Is he about to claim
the shortstop job?
Escobar for one game — especially a day game after a night game, as Saturday's start was — would be nothing out of the ordinary. Two games in a row suggests something else in play.
Ron Gardenhire has made his discontent with Pedro Florimon's anemic offense known the past few weeks, but most of the speculation about who would take over the position seems to have centered on Eduardo Nunez, picked up on waivers from the Yankees.
The problem with that notion: Nunez hasn't played a lot of shortstop at Triple A Rochester since the Twins picked him up. Danny Santana is there, and the Twins imagine a future with him securing the shortstop position for several years at least. I'm not as optimistic, but the point is: Developing Santana is a priority.
Plus, Nunez has pretty well established in New York that he's not a quality defensive shortstop, and the Minnesota pitching staff needs all the help it can get from its infield, especially considering the limited range of the outfielders.
Escobar is a more logical alternative if the Twins are about to pull the plug on Florimon as the regular. For one thing, while nobody should expect Escobar to be an offensive force, he has done some hitting in the minors — including a .307/.380/.500 slash line last year in Rochester (just 188 plate appearances).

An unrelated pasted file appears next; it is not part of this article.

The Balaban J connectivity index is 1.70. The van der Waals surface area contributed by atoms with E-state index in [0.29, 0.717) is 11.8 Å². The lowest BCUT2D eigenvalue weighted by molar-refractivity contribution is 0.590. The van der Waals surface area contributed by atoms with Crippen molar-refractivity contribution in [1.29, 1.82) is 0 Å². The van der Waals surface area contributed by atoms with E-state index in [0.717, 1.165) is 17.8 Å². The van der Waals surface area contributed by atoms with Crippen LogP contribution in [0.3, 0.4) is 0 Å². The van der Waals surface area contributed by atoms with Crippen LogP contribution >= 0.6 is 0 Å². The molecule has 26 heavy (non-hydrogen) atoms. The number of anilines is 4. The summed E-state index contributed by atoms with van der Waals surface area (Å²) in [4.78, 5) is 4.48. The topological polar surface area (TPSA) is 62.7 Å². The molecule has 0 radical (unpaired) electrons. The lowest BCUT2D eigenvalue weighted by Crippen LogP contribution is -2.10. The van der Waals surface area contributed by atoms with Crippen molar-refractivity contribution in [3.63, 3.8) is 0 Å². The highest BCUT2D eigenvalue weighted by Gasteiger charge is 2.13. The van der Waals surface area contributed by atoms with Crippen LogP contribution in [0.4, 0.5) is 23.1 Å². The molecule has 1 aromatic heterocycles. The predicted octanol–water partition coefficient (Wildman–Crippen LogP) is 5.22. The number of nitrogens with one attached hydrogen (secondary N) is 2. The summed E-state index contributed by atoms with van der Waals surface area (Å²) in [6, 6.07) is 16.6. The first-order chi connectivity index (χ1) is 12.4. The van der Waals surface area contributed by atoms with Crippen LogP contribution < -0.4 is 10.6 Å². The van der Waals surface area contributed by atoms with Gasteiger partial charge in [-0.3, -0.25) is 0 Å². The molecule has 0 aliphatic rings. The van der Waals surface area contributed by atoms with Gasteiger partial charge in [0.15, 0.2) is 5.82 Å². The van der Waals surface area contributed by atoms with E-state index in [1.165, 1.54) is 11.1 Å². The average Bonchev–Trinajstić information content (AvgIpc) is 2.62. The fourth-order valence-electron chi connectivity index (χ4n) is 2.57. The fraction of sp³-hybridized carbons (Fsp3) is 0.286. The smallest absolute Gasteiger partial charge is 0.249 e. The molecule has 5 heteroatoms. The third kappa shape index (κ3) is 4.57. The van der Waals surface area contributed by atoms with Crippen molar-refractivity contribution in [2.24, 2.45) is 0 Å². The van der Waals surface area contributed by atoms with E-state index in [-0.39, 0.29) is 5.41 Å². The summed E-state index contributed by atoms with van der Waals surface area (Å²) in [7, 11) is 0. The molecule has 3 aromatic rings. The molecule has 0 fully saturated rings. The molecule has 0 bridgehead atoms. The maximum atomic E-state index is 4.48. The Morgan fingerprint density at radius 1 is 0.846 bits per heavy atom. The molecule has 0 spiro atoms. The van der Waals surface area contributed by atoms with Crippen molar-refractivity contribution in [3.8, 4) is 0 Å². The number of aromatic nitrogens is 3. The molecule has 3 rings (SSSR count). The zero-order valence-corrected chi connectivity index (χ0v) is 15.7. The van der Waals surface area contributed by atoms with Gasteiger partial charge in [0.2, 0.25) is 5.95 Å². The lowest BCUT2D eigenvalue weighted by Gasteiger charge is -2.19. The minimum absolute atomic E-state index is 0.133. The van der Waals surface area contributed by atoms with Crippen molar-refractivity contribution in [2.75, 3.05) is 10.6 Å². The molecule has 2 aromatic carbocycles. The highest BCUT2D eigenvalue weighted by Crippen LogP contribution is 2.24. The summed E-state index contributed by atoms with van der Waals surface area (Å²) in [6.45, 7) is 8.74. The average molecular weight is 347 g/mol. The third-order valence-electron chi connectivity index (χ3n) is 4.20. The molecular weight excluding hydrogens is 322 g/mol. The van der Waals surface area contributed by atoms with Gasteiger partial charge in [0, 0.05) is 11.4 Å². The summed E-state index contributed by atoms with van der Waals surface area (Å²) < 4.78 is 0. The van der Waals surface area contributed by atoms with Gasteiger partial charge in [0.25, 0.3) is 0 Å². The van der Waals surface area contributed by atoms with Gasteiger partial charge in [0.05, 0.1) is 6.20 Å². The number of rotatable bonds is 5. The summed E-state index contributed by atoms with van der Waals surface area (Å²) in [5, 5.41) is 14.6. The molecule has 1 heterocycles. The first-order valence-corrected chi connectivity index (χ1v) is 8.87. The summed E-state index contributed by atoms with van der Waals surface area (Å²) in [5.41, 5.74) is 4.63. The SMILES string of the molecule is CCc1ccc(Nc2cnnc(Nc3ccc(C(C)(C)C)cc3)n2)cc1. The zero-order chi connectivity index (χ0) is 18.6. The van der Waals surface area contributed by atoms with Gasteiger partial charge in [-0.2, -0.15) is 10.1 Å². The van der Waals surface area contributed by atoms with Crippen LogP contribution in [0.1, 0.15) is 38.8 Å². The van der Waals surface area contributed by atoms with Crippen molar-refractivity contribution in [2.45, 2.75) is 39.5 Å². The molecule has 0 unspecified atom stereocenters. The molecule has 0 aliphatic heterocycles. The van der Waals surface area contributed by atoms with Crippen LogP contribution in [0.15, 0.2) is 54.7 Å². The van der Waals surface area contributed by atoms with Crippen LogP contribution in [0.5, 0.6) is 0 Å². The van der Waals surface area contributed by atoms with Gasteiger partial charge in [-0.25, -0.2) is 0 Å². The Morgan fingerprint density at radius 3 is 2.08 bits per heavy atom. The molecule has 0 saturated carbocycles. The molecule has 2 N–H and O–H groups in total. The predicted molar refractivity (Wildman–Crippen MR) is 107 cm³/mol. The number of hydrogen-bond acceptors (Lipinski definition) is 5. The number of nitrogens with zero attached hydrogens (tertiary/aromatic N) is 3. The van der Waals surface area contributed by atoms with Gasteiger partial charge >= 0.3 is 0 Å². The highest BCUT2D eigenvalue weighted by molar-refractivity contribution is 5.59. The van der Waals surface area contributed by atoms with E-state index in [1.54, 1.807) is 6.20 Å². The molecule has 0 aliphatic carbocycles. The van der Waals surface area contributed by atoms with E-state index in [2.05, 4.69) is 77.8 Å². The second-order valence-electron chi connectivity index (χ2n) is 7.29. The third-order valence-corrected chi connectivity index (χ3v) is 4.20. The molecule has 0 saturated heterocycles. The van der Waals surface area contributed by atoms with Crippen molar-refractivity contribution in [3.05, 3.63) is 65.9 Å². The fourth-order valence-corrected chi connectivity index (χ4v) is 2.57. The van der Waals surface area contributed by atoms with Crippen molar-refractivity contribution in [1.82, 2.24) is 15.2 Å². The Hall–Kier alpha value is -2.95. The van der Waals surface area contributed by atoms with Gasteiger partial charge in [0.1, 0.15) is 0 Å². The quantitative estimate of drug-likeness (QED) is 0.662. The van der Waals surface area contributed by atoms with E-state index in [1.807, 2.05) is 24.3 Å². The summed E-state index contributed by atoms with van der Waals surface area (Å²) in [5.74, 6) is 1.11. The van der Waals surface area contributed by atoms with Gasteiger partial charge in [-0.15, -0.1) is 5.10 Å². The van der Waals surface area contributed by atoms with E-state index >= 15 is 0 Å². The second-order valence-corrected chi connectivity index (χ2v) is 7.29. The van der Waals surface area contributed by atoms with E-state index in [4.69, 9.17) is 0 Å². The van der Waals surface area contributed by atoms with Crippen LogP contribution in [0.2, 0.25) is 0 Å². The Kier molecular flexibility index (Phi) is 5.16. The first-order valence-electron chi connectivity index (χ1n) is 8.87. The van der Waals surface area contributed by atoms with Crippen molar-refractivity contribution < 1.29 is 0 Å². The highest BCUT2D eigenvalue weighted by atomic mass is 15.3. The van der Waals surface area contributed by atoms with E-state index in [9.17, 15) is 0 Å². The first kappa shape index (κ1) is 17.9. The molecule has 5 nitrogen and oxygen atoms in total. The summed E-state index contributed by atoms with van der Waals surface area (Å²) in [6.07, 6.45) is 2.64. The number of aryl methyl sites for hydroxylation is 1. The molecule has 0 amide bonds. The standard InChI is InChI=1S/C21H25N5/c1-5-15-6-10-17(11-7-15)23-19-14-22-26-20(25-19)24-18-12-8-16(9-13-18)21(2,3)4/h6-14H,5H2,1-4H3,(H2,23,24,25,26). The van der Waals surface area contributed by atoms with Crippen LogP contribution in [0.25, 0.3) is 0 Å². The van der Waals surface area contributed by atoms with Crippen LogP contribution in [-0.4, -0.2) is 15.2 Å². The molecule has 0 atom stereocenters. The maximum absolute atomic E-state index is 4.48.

Unlike Nunez, he is regarded as a capable defensive shortstop (he won the Gold Glove in the Venezulean Winter League during the offseason). I don't know how he compares to Florimon, but presumably the Twins think more highly of Florimon's defense. But no shortstop fields well enough to get away with hitting .115 for April.
I can foresee the Twins bringing Nunez up to take Escobar's utility role, with Escobar taking the regular shortstop job from Florimon. I can't see Nunez getting the shortstop job straight up.
Today is the fourth Monday of the month, so it's time for my scheduled stint on KMSU's Southern Minnesota Midday show with Jim "Gully" Gullickson, talking baseball and the Twins at 1 p.m. For those of you within range, KMSU is 89.7 FM (91.3 out of Austin); for those out of range, we'll put a link to a recording on the Free Press website later in the afternoon.